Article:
On January 25th, 2019, AEMO had to shed 250 megawatts of demand after Melbourne’s hottest day in five years placed “unanticipated levels of demand” on the grid.
AEMO activated emergency reserves, including preparing to pay some businesses to voluntarily curtail their own usage, but those reserves were not enough to cover the shortfall.
Power was also imported from South Australia, Tasmania, and New South Wales, but more could not be brought in as interconnectors were at their maximum limits.
AEMO later confirmed that more than 200,000 Victorian consumers had been impacted by the load shedding over the course of the day.
Around 50 Melbourne suburbs and regional areas were impacted, including Southbank, Armadale, Toorak, Camberwell, Fairfield, Northcote, Caulfield, Elwood, Beaumaris, Bulleen, Burwood, Riversdale, Epping, Rowville, Cranbourne East, Bentleigh, Balaclava, Malvern, Balwyn, Surrey Hills, Essendon, Glenroy, Broadmeadows, West Footscray, Fairfield, Ivanhoe, Alphington, Airport West, East Keilor, Niddrie, Ascot Vale, and Moonee Ponds.
You can (and probably should) prepare for load shedding
As AEMO has flagged the likelihood of very high demand caused by very hot weather at some stage in the coming months, it’s worth thinking about an “emergency kit” to make sure you’re prepared in case load shedding does happen in your area.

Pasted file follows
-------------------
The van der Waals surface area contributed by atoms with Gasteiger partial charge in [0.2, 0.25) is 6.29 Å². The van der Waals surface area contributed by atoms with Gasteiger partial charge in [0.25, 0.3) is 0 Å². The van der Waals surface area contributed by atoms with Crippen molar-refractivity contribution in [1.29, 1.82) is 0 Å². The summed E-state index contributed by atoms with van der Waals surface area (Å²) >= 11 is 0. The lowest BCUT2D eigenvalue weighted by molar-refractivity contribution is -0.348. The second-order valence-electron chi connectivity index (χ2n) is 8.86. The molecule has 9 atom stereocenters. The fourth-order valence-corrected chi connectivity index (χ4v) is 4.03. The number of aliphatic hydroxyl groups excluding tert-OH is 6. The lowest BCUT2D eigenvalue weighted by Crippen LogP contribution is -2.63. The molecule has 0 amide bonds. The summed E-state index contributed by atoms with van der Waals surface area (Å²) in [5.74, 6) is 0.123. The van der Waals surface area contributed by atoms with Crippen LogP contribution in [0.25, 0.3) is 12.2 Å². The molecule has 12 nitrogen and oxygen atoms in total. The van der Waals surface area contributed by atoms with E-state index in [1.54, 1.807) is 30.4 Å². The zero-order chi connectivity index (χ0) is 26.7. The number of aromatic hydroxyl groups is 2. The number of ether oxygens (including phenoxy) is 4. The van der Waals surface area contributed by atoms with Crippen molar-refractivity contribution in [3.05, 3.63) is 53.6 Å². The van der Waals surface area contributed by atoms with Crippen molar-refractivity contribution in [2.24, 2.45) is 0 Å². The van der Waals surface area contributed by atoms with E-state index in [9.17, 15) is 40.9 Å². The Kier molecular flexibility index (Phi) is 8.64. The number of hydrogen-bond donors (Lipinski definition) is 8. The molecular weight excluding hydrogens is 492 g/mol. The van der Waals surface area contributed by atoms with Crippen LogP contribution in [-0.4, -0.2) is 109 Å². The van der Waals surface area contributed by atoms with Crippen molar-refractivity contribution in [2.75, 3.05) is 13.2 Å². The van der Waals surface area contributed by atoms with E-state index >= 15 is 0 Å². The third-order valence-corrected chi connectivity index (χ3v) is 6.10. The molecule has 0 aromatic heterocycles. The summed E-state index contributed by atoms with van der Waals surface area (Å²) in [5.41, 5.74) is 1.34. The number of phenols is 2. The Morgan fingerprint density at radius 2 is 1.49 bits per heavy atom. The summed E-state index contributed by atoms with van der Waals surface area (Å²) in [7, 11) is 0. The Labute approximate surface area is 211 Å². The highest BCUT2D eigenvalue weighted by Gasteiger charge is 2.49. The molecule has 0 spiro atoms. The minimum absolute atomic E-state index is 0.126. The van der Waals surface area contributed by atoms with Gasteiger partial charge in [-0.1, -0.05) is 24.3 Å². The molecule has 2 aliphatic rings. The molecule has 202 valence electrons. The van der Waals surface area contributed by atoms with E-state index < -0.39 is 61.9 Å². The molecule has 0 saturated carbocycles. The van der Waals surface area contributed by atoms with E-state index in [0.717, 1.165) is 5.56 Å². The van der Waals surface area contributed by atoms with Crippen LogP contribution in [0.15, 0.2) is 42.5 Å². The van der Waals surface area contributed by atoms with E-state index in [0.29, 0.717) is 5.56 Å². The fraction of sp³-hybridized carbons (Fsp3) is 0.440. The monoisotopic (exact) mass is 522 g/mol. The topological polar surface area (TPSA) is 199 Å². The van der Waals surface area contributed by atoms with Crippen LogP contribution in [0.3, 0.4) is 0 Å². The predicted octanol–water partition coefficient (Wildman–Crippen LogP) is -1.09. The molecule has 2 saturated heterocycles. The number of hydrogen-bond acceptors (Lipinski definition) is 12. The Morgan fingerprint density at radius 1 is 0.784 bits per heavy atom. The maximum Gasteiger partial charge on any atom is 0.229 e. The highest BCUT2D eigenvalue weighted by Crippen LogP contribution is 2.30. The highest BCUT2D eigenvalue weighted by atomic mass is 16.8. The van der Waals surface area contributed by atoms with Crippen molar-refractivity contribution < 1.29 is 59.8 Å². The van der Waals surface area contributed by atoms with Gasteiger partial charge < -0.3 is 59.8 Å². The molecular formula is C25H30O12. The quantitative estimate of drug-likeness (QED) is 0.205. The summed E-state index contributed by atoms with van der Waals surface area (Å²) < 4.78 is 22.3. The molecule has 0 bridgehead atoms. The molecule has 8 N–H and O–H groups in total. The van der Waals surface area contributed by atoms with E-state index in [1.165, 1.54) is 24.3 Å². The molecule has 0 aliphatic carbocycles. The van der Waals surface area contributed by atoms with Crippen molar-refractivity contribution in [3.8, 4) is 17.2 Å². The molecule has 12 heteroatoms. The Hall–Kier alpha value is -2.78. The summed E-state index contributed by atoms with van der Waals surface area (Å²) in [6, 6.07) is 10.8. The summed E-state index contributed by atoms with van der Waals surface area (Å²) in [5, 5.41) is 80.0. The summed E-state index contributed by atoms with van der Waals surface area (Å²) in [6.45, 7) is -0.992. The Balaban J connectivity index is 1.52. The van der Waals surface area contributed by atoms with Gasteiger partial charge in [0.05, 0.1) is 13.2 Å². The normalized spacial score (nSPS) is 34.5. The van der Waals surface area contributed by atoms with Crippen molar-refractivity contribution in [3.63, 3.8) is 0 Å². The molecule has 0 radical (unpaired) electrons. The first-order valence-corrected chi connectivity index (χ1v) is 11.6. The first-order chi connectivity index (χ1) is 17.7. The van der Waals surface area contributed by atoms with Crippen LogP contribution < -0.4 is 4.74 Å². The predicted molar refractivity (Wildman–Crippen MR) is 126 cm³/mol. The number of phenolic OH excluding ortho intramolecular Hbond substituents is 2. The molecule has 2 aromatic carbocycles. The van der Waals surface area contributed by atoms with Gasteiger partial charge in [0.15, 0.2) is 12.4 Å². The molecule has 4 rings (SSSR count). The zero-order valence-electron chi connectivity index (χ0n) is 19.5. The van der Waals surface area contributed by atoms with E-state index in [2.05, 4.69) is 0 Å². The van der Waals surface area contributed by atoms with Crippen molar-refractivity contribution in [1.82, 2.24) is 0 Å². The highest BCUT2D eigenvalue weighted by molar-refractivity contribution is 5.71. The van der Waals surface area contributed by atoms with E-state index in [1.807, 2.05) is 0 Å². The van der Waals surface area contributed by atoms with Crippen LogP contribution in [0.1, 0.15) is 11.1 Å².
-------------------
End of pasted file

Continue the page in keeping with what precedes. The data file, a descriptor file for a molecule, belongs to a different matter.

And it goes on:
Know where your torch is and make sure that you have batteries for it and maybe also put some candles and matches somewhere they’re easy to get to. Having a battery-operated radio will allow you to monitor the situation if your electricity does go out.
A portable power bank to recharge mobile phones is probably a must have these days.
Speaking of mobile phones, it’s worth considering installing a couple of apps: the BOM weather app, the Red Cross Get Prepared app, and Emergency Plus, developed by emergency services in conjunction with the federal government.
If you have life-support equipment, like an oxygen concentrator or kidney dialysis machine, make sure you register with your energy retailer because, by law, you’re entitled to additional support before and during a power outage.
Who will contact you if load shedding is about to be implemented?
The company responsible for electricity distribution in your area will notify you via SMS if there is a chance that you will be impacted by load shedding over the coming hours. They will usually give you an indication of the potential start and end time of the “Power Response event”.
Electricity distributors must also provide information about the outage via a 24-hour phone number and on their website.
Hopefully, any load shedding will only happen in a particular area for a couple of hours, as the “rolling” concept means that the impact is shared by staggering the areas being shut down.
If you want to read more about load shedding, check out this page on AEMO’s website: Fact sheet: Explaining load shedding.
Meanwhile, spare a thought for those unsung technicians and analysts stressing about keeping the lights on heading into a challenging summer with unknown demand … and if their hard work pays off and we manage to avoid the need for load shedding this summer, remember that it didn’t happen by accident.